John Lynn on Greek warfare

Readers of this blog probably know that I don’t care much for Victor Davis Hanson’s The Western Way of War (or the sequel, Carnage and Culture). I am, of course, not the only one. People will always disagree with one another on pretty much all subjects, and I already tried to explain why that is the case in an earlier blog post. Today, I want to focus briefly on a book that succeeds at deconstructing Hanson’s influential notion of a ‘Western’ way of war.

The book is Battle: A History of Combat and Culture (2003) written by John A. Lynn. In light of my blog post on how people’s personal experience and viewpoints colour their interpretation of the past, it’s noteworthy to point out that Lynn, like Hanson, is an American and a professor of History (in this case not ancient, but early modern). This is important, I think, because the notion of a ‘Western’ way of war is especially current in the US and many who are critical of Hanson tend not to be Americans (with a few notable exceptions, like Peter Krentz). When your critics come from a completely different background, it’s easy to dismiss them as simply not getting what you’re trying to say.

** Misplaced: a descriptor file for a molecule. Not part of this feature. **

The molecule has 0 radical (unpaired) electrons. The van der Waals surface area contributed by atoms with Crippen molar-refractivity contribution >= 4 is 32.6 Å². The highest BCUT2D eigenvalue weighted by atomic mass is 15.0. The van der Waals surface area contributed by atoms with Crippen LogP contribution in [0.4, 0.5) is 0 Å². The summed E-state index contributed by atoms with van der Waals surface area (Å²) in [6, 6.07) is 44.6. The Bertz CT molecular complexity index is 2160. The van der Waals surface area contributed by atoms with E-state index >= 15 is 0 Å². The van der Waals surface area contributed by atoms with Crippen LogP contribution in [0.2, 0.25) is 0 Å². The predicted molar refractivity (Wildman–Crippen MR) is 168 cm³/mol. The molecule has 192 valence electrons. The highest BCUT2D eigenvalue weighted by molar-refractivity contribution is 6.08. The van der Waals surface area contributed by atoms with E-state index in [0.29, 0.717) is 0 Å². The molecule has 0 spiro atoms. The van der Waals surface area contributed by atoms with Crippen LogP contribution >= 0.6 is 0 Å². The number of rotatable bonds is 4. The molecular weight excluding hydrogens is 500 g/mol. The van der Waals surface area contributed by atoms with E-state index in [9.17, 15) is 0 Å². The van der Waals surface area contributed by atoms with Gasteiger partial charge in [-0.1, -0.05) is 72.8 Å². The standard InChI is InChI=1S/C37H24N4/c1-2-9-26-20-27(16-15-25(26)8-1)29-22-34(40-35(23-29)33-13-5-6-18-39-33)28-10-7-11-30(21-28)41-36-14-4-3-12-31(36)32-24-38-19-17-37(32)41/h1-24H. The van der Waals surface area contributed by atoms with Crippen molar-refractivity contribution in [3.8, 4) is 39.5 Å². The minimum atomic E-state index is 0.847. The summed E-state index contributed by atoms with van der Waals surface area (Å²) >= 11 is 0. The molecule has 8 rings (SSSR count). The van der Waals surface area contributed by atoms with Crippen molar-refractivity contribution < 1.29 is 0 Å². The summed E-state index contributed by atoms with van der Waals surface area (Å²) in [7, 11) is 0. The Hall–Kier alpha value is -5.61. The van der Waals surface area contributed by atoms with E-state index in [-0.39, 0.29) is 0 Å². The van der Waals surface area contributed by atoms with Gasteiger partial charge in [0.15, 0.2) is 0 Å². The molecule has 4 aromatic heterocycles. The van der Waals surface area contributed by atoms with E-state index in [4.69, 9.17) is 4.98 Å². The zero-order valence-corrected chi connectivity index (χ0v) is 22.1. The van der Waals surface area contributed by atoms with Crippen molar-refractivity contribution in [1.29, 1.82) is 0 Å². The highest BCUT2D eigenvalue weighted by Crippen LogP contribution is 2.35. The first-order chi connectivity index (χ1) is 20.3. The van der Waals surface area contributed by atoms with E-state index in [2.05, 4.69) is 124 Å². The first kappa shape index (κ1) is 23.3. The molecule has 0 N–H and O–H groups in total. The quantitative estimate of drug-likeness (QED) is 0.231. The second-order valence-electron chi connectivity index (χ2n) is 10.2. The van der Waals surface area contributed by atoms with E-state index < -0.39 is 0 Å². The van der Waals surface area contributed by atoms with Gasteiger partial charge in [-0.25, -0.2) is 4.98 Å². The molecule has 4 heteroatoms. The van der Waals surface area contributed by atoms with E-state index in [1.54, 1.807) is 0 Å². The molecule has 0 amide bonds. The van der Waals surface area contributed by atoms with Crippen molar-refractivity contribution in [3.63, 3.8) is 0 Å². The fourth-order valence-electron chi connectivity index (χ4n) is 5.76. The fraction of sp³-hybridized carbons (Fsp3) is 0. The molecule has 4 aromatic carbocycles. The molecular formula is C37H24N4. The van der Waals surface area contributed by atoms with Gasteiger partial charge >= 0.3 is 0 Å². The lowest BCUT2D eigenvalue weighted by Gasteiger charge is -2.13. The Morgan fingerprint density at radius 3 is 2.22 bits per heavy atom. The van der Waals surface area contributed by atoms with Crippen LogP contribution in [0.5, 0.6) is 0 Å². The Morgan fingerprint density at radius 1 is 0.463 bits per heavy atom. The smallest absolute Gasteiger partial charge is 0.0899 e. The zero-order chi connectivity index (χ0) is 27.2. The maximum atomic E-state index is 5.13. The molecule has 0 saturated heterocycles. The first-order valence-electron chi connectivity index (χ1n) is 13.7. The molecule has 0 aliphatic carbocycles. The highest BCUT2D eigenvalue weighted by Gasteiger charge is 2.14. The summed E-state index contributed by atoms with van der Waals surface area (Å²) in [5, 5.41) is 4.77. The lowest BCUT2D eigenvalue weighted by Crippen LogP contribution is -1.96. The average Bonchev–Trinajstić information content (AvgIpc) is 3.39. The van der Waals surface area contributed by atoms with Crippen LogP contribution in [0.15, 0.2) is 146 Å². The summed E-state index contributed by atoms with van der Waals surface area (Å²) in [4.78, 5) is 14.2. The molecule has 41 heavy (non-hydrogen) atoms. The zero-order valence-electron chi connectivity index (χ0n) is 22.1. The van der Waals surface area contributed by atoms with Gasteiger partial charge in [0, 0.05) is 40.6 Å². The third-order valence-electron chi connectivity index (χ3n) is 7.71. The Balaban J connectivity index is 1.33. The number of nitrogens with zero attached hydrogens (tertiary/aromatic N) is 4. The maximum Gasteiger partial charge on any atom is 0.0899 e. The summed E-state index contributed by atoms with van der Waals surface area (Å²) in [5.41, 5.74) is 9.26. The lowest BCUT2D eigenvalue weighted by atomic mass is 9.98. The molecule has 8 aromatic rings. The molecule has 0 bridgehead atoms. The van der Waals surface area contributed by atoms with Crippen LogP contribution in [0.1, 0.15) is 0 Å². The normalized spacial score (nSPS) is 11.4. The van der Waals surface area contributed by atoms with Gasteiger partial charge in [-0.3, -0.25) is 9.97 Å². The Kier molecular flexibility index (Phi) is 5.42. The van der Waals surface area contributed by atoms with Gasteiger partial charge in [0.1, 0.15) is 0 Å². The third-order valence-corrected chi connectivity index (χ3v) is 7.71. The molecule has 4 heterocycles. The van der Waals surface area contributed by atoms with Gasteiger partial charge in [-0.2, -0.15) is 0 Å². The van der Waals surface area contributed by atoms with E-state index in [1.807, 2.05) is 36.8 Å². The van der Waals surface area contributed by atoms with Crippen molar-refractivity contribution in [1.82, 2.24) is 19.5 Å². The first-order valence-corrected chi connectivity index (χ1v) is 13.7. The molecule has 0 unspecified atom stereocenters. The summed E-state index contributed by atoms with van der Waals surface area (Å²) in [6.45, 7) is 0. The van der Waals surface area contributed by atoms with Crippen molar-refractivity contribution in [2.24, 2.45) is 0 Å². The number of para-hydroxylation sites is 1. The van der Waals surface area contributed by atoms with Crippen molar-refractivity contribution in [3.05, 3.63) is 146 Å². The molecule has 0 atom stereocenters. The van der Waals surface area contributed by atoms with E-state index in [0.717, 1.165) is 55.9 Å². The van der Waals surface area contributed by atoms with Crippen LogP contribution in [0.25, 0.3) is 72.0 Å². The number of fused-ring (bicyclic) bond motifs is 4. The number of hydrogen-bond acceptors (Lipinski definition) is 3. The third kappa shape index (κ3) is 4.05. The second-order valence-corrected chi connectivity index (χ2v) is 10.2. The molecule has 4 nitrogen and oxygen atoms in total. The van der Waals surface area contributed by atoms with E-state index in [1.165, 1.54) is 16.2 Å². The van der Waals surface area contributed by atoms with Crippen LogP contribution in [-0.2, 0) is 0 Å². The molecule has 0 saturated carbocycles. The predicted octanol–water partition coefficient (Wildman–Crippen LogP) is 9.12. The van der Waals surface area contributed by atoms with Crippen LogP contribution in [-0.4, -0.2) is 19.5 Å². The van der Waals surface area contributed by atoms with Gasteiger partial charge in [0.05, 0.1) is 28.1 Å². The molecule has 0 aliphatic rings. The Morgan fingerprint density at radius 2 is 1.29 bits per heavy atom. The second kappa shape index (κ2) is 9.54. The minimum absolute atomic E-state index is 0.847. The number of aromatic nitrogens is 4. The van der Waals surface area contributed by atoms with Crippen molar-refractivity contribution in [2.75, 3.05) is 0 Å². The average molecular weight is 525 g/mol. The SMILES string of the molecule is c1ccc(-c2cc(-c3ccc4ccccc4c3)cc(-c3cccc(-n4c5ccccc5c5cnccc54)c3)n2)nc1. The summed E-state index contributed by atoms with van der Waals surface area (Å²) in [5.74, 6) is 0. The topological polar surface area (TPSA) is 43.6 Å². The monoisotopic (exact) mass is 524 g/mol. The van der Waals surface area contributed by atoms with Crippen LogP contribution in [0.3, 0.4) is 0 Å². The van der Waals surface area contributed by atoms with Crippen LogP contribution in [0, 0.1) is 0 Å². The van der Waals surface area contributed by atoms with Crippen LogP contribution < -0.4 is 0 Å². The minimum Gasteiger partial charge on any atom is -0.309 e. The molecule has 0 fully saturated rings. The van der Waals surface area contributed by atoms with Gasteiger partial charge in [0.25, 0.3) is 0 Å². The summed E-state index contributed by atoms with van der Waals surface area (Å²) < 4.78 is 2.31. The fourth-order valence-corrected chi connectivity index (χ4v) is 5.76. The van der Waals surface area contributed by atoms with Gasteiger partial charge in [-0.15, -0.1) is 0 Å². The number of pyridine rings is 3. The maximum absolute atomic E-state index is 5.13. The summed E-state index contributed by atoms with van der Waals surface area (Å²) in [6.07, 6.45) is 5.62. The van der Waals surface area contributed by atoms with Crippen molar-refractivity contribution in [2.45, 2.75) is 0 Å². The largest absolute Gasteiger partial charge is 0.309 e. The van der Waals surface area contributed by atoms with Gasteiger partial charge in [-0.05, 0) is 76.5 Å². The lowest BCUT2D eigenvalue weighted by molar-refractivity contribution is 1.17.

It should be noted that Lynn’s book doesn’t focus solely on warfare in Classical Greece. In fact, only the first chapter deals with the subject, but it’s written specifically as a reply to Hanson’s earlier work. Fittingly, it’s called: ‘Written in blood: the Classical Greek drama of battle and the Western way of war.’ Lynn is not a specialist in Greek warfare (as becomes painfully obvious, below), but that’s okay. He is writing a general history of battle, after all.